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  1. #1
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    Giant TCR Advanced SL - to buy or not?

    Hello everyone!

    I just signed up to this forum, and I have not had the time yet to do a thorough search to find an answer to my question. So if this has been asked before, I apologize.


    I have the opportunity to upgrade my beloved 2013 Giant Defy 1. It's been a grate bike, setup all dialed in, and I wasn't planning on getting a new one as long as the limiting factor to improve as a cyclist is my fitness level, and not the bike.
    But now I have what I consider a great opportunity to upgrade, and to obey the rule that the correct number of bikes to own is n+1
    A friend of mine is selling his 2014 Giant TCR SL frame, with brand new mechanical Ultegra groupset, new Ultegra 6800 wheels, Look Keo Max 2 carbon pedals. The bike was ridden for one season only, and I know it's been very well taken care of.
    My friend is the same height as me, but his riding position is lower then mine. Given that the TCR has an ISP, the seat post was cut to fit him, and it seems to be about 2-3 cm too short for my liking. I have not been to a bike fitter yet with the bike, this is based only on measurement I took from my Defy and the TCR. I know that I can purchase spacers to increase the seat post height.

    My questions are:
    1. is $1900 a fair price for this bike?
    2. How effective is to use spacers to increase seat height? I am afraid that the whole assembly will loose it's firmness, it will have too much wobble, and altogether less safe.

    Thank you all for your input.

  2. #2
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    Personally, I wouldn't buy a used ISP bike unless I had to cut it even more. Yes you can run spacers but as you said, there can be issues. If you change saddles, cranks or pedals it could change the fit even more. 2-3 cm is a big difference in saddle height.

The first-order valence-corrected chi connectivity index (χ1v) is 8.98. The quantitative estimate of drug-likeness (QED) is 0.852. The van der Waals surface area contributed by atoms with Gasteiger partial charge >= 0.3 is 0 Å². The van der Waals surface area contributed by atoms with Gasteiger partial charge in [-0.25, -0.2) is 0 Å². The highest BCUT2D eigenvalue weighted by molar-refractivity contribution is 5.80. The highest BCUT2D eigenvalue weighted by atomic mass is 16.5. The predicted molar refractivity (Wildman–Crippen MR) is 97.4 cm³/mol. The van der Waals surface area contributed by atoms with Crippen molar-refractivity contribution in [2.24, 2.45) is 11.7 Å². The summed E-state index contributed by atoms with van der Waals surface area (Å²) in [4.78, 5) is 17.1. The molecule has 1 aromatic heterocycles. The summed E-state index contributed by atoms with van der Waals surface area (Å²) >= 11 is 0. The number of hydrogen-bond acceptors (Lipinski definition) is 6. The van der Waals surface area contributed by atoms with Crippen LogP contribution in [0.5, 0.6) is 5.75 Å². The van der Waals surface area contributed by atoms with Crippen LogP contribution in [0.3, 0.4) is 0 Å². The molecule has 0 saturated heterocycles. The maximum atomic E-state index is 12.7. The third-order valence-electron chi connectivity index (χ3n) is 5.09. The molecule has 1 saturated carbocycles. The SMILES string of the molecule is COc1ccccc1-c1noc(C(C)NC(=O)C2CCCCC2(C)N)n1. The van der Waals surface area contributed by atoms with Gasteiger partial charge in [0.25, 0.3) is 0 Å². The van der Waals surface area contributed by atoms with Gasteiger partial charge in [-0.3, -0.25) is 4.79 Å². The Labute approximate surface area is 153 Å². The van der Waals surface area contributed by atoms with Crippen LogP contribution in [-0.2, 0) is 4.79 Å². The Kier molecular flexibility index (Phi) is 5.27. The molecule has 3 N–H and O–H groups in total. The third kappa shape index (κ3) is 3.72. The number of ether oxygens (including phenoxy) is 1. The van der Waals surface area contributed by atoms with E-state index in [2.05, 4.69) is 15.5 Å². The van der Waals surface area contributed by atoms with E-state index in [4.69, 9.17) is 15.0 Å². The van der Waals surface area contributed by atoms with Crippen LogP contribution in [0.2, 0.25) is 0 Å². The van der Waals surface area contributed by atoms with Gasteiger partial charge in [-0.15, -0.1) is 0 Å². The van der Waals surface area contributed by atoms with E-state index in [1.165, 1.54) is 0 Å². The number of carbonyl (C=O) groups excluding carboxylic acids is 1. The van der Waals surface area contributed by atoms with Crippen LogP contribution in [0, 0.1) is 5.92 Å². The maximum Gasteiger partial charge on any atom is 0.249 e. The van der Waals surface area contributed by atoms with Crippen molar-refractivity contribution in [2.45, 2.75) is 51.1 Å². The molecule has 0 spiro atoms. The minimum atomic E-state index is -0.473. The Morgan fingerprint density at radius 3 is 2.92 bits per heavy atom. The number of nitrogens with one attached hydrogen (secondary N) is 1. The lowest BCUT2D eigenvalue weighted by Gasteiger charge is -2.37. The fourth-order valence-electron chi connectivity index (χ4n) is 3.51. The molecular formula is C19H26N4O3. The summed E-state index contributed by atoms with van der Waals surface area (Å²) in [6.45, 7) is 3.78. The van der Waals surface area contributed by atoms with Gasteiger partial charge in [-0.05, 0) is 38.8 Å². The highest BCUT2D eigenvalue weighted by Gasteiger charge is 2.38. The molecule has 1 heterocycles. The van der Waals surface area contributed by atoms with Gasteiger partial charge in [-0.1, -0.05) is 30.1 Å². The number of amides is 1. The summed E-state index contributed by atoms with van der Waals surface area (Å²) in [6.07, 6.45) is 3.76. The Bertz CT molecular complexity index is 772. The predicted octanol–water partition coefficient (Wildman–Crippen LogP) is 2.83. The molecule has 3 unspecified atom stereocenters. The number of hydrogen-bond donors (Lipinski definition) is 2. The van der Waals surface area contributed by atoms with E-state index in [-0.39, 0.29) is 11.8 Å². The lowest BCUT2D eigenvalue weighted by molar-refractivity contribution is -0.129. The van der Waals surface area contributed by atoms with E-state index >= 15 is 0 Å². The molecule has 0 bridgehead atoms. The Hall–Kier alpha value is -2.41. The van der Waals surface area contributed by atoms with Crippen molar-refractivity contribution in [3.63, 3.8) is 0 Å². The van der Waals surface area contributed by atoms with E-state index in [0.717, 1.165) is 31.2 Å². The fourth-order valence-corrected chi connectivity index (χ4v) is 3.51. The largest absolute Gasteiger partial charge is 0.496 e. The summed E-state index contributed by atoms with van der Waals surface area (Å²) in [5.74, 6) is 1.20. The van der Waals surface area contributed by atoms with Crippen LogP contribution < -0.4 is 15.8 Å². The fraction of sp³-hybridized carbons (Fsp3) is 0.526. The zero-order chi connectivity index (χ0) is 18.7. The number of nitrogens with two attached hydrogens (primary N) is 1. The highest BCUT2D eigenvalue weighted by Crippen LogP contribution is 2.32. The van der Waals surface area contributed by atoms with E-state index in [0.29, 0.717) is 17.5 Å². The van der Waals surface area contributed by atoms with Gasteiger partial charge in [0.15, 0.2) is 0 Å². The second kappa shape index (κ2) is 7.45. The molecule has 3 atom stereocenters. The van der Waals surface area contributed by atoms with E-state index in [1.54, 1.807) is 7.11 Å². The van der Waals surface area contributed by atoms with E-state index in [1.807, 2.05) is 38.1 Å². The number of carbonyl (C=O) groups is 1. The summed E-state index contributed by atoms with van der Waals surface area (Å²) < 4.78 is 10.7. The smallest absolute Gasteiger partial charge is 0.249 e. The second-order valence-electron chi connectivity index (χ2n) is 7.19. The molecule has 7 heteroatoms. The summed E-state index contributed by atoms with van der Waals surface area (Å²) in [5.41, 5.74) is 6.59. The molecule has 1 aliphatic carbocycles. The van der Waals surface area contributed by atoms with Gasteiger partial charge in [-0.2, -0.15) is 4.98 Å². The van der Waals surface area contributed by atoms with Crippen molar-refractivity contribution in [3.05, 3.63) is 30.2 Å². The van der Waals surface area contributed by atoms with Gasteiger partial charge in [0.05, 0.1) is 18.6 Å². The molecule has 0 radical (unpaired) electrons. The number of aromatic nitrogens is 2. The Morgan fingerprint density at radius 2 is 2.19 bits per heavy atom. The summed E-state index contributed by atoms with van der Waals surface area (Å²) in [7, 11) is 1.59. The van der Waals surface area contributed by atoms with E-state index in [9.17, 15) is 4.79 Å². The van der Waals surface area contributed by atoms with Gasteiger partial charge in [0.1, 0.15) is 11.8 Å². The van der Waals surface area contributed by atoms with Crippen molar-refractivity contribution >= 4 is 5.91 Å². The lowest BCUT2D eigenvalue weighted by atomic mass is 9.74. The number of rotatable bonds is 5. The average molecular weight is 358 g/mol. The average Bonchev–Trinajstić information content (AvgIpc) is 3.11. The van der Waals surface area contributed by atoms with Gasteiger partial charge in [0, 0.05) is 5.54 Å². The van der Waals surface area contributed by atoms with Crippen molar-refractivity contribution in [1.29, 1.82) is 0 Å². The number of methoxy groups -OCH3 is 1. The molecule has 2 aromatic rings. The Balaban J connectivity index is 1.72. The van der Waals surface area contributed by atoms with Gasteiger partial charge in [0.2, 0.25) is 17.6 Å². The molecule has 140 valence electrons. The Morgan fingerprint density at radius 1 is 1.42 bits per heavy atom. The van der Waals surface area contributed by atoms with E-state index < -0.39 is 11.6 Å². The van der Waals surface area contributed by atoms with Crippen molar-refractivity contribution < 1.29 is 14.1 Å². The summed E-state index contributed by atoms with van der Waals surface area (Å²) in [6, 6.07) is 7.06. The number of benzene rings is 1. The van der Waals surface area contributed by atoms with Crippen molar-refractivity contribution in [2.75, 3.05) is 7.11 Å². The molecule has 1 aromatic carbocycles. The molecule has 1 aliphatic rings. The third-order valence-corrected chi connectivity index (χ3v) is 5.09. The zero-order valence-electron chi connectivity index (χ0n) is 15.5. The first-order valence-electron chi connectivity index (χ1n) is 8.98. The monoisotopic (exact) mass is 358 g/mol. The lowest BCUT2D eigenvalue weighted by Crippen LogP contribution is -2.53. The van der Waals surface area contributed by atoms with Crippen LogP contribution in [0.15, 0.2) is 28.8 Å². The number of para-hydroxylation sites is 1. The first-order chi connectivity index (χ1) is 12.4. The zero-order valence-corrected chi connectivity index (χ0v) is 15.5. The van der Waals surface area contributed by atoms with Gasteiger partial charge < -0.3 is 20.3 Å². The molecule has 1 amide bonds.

3. #3
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    I wouldn't buy an ISP bike, period. And certainly not one where the ISP is too short.
    “Statistics are like bikinis. What they reveal is suggestive, but what they conceal is vital.” -- Aaron Levenstein

    "Beware of geeks bearing formulas."
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    "Education is what you get when you read the fine print. Experience is what you get when you don't. -- Pete Seeger



  4. #4
    wim
    wim is offline
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    Don't forget to look at the stem. If the stem on this "great opportunity" is as high as it will go and you raise the seat, you might not like the result. Of course, there are those goofy high-rise stems...

  5. #5
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    Quote Originally Posted by Lombard View Post
    I wouldn't buy an ISP bike, period. And certainly not one where the ISP is too short.
    Second that...

  6. #6
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    Thank you all for your input.You guys really make me think twice about this.
    I have the spacers, and scheduled a bike fitting at the local lbs (where the frame was originally purchased), to see how the whole setup can be adjusted. I know that the seat height is not the only factor here, so after the fitting I hope to be able to reach a conclusion.